NEW YORK (CBSNewYork) -- Over the past year people have communicated online more than ever before.
A new generation of social media platforms are trading texting for talking, CBS2's Ali Bauman reported Thursday.
In a New Jersey apartment, three friends were speaking with artists around the world in a virtual room they created on the app Clubhouse.
"We have music playing. We have conversations similar to a podcast. We take questions and we just talk about each other's days," said Queena Bergen of New Brunswick.
Clubhouse is one of the most popular apps in a new generation of audio-based platforms.
"You open the app and you'll see a bunch of rooms organized by topic," Wired senior writer Arielle Pardes said. "There is this sort of democratization of who gets to speak. So someone like Oprah Winfrey, who has been on Clubhouse, is in your ears and if you raise your hand to ask a question in a conversation like that, you're speaking directly to her," Pardes added.
"At any point in time there is an impactful conversation happening," Bergen said.
Clubhouse is less than a year old, but already has 5 million users and is valued at more than $1 billion. It's still in beta, so you need an invitation to join. Invites are so coveted they're being auctioned on eBay for $40.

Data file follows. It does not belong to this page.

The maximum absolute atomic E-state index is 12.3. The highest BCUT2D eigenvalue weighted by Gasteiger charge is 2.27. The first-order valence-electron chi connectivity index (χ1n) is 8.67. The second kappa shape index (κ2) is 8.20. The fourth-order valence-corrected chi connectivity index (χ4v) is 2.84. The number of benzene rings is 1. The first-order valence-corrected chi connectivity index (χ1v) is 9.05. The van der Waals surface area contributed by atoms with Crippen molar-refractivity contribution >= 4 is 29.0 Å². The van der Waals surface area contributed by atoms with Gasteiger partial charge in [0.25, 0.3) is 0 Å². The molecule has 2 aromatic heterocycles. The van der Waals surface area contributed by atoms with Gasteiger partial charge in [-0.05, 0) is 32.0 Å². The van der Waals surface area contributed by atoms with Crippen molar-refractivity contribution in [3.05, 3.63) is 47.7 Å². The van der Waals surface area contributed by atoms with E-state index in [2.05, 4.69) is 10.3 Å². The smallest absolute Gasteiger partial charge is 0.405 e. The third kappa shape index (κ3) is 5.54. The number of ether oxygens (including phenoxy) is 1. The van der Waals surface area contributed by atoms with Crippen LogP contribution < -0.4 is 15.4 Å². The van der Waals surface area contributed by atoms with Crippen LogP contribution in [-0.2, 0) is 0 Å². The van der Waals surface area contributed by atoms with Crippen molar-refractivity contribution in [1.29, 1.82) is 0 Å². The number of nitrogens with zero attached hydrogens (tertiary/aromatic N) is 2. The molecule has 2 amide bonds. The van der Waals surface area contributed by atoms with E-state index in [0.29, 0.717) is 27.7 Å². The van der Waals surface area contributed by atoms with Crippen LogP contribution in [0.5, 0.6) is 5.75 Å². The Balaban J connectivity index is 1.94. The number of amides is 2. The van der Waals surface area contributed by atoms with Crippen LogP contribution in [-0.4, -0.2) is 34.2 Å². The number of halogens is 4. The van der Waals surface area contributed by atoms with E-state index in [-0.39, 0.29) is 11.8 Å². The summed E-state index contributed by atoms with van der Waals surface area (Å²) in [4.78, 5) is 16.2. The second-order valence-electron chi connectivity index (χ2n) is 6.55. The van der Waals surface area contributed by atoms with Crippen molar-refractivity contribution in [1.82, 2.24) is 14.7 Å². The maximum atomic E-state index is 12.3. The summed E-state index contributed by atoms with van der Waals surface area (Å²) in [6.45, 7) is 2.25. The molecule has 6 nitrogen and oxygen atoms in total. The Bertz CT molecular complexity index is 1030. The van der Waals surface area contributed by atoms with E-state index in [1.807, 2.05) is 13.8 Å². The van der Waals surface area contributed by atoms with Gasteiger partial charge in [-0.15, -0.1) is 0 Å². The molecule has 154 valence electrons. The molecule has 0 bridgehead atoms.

"People are so hungry for that feeling of being in the same room as a bunch of other people in a time when most people are just stuck at home," Pardes said.
After years of text-based social media apps like Twitter and Instagram, our phones have come full circle and talking is in again.
"We're starting to see more established social networks want a piece of that audio pie," Pardes said.
Twitter recently launched "Spaces," a similar voice-only feature, and apps like Twitch and Discord, which have mostly been used for communicating about video games, are evolving to attract new users, Bauman reported.
"You can find knitting clubs on Discord. You can find people talking about recaps of the latest TV show they like. It has sort of become a place for the general public to talk about whatever they want to talk about in real time," Pardes said.
If this all sounds like gibberish to you, don't be discouraged. There is at least one growing app you've probably heard of -- Zoom.
"The social moment we're in right now is one where people are really treasuring their real friends and are finding ways for technology to bring them closer to those relationships," Pardes said.
"It makes you feel like you're not the only one and that's really important right now because when you're by yourself it feels like you're alone," Bergen said.
"It's just communication. We all need to stay in communication and that's key," another person said.
Social media evolves, but the desire to connect is human nature.
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